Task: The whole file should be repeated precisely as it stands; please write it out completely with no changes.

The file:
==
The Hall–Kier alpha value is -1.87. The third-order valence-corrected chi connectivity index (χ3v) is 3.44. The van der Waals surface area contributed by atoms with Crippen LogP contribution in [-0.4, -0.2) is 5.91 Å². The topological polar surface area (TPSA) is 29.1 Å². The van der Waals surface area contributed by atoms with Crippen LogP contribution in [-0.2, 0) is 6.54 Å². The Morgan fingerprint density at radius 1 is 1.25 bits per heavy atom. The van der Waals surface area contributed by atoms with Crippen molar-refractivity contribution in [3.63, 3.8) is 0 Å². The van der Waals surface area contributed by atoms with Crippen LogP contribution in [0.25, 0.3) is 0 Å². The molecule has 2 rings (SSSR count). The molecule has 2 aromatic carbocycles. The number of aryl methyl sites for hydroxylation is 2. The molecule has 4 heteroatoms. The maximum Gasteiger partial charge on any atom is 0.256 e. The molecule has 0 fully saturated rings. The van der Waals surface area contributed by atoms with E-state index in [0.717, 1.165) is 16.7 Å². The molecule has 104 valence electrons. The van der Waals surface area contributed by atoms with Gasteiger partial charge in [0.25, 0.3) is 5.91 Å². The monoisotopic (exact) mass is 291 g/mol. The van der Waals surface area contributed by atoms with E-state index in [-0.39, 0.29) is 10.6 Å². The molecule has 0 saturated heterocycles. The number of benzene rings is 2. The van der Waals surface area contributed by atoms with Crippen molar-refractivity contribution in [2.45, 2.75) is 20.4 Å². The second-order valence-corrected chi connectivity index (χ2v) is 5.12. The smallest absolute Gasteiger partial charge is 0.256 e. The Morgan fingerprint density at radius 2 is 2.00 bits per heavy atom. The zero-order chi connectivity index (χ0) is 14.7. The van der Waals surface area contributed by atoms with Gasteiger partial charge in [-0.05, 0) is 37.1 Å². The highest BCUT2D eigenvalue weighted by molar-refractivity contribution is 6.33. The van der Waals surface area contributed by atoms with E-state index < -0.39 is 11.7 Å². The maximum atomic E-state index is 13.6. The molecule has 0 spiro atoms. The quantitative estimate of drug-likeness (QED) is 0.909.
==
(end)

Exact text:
The Hall–Kier alpha value is -1.87. The third-order valence-corrected chi connectivity index (χ3v) is 3.44. The van der Waals surface area contributed by atoms with Crippen LogP contribution in [-0.4, -0.2) is 5.91 Å². The topological polar surface area (TPSA) is 29.1 Å². The van der Waals surface area contributed by atoms with Crippen LogP contribution in [-0.2, 0) is 6.54 Å². The Morgan fingerprint density at radius 1 is 1.25 bits per heavy atom. The van der Waals surface area contributed by atoms with Crippen molar-refractivity contribution in [3.63, 3.8) is 0 Å². The van der Waals surface area contributed by atoms with Crippen LogP contribution in [0.25, 0.3) is 0 Å². The molecule has 2 rings (SSSR count). The molecule has 2 aromatic carbocycles. The number of aryl methyl sites for hydroxylation is 2. The molecule has 4 heteroatoms. The maximum Gasteiger partial charge on any atom is 0.256 e. The molecule has 0 fully saturated rings. The van der Waals surface area contributed by atoms with E-state index in [0.717, 1.165) is 16.7 Å². The molecule has 104 valence electrons. The van der Waals surface area contributed by atoms with Gasteiger partial charge in [0.25, 0.3) is 5.91 Å². The monoisotopic (exact) mass is 291 g/mol. The van der Waals surface area contributed by atoms with E-state index in [-0.39, 0.29) is 10.6 Å². The molecule has 0 saturated heterocycles. The number of benzene rings is 2. The van der Waals surface area contributed by atoms with Crippen molar-refractivity contribution in [2.45, 2.75) is 20.4 Å². The second-order valence-corrected chi connectivity index (χ2v) is 5.12. The smallest absolute Gasteiger partial charge is 0.256 e. The Morgan fingerprint density at radius 2 is 2.00 bits per heavy atom. The zero-order chi connectivity index (χ0) is 14.7. The van der Waals surface area contributed by atoms with Gasteiger partial charge in [-0.05, 0) is 37.1 Å². The highest BCUT2D eigenvalue weighted by molar-refractivity contribution is 6.33. The van der Waals surface area contributed by atoms with E-state index < -0.39 is 11.7 Å². The maximum atomic E-state index is 13.6. The molecule has 0 spiro atoms. The quantitative estimate of drug-likeness (QED) is 0.909.